The Supreme Court of the United States ruled on July 1 that California could not mandate the disclosure of major donors by charities to the State even though such disclosure is already required to be made to the Internal Revenue Service (IRS). The 6-3 decision in Americans for Prosperity Foundation v. Bonta, Attorney General of California, made along partisan lines, reverses the judgment of the Ninth Circuit and sets new precedent applicable to all states.
Practically, this means that charities required to report to the California Attorney General (AG) may now submit a copy of their IRS Form 990 with a redacted Schedule B (Schedule of Contributors) that no longer identifies major donors ($5,000 or more). So, the AG is entitled to the same information that must be disclosed to the general public and not the more detailed information that must be disclosed to the IRS (though that may be the next battle).
We won’t carefully examine the merits of the decision and the legal arguments here but share some of the high points of the majority opinion and dissent and some of the potential consequences.
The IRS requires most charities to disclose its major donors to help the IRS regulate charities’ compliance with tax laws, including those related to diverting charitable assets for prohibited private benefit to donors, board members, and others.
The California AG (and state charities regulators in New York, New Jersey, and Hawaii) had required charities to disclose its major donors to help the State regulate charities’ compliance with state nonprofit and charitable trust laws, including those related to diverting charitable assets in favor of providing benefits to donors, board members, and others.
Neither the IRS or AG require that the disclosure of major donors be made to the general public, and both agencies have taken steps to ensure such data remains secure, even if there have been (and will almost certainly continue to be) data breaches from time to time.
As a result of the Supreme Court’s decision, state regulators can no longer require this information about an organization’s major donors because it “violates the First Amendment’s right to free association.”
The decision relied in part on the Supreme Court’s prior decision in NAACP v. Alabama ex rel. Patterson (1958), in which the Alabama Attorney General sought the NAACP’s membership lists even though NAACP members had been threatened with economic reprisals and violence because of the organization’s efforts supporting racial integration in higher education and public transportation. “Because NAACP members faced a risk of reprisals if their affiliation with the organization became known—and because Alabama had demonstrated no offsetting interest “sufficient to justify the deterrent effect” of disclosure … —we concluded that the State’s demand violated the First Amendment.”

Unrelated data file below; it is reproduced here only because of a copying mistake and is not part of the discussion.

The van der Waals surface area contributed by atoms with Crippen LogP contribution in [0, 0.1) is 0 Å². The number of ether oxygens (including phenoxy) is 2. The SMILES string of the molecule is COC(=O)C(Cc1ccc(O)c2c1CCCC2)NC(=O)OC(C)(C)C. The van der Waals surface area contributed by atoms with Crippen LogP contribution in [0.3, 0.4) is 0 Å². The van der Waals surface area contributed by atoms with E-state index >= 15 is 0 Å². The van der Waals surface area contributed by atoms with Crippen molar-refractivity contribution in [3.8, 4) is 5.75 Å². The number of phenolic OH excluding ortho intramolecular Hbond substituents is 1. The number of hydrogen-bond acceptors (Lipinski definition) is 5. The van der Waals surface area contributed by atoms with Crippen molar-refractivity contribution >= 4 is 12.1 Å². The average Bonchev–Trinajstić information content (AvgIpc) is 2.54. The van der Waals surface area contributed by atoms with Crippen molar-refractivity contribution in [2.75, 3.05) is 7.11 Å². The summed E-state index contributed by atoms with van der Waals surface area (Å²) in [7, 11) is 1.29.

The opinion recognized that “California has an important interest in preventing wrongdoing by charitable organizations” but relied on “the District Court’s finding that there was not “a single, concrete instance in which pre-investigation collection of a Schedule B did anything to advance the Attorney General’s investigative, regulatory or enforcement efforts.”” The opinion included the following conclusory statements:
“California’s interest is less in investigating fraud and more in ease of administration” that “cannot justify the disclosure requirement.”“[T]he Attorney General’s disclosure requirement imposes a widespread burden on donors’ associational rights.”“[T]he State’s interest in amassing sensitive information for its own convenience is weak.”
Today, the Court holds that reporting and disclosure requirements must be narrowly tailored even if a plaintiff demonstrates no burden at all. … In so holding, the Court discards its decades-long requirement that, to establish a cognizable burden on their associational rights, plaintiffs must plead and prove that disclosure will likely expose them to objective harms, such as threats, harassment, or reprisals. … It does not matter if not a single individual risks experiencing a single reprisal from disclosure, or if the vast majority of those affected would happily comply.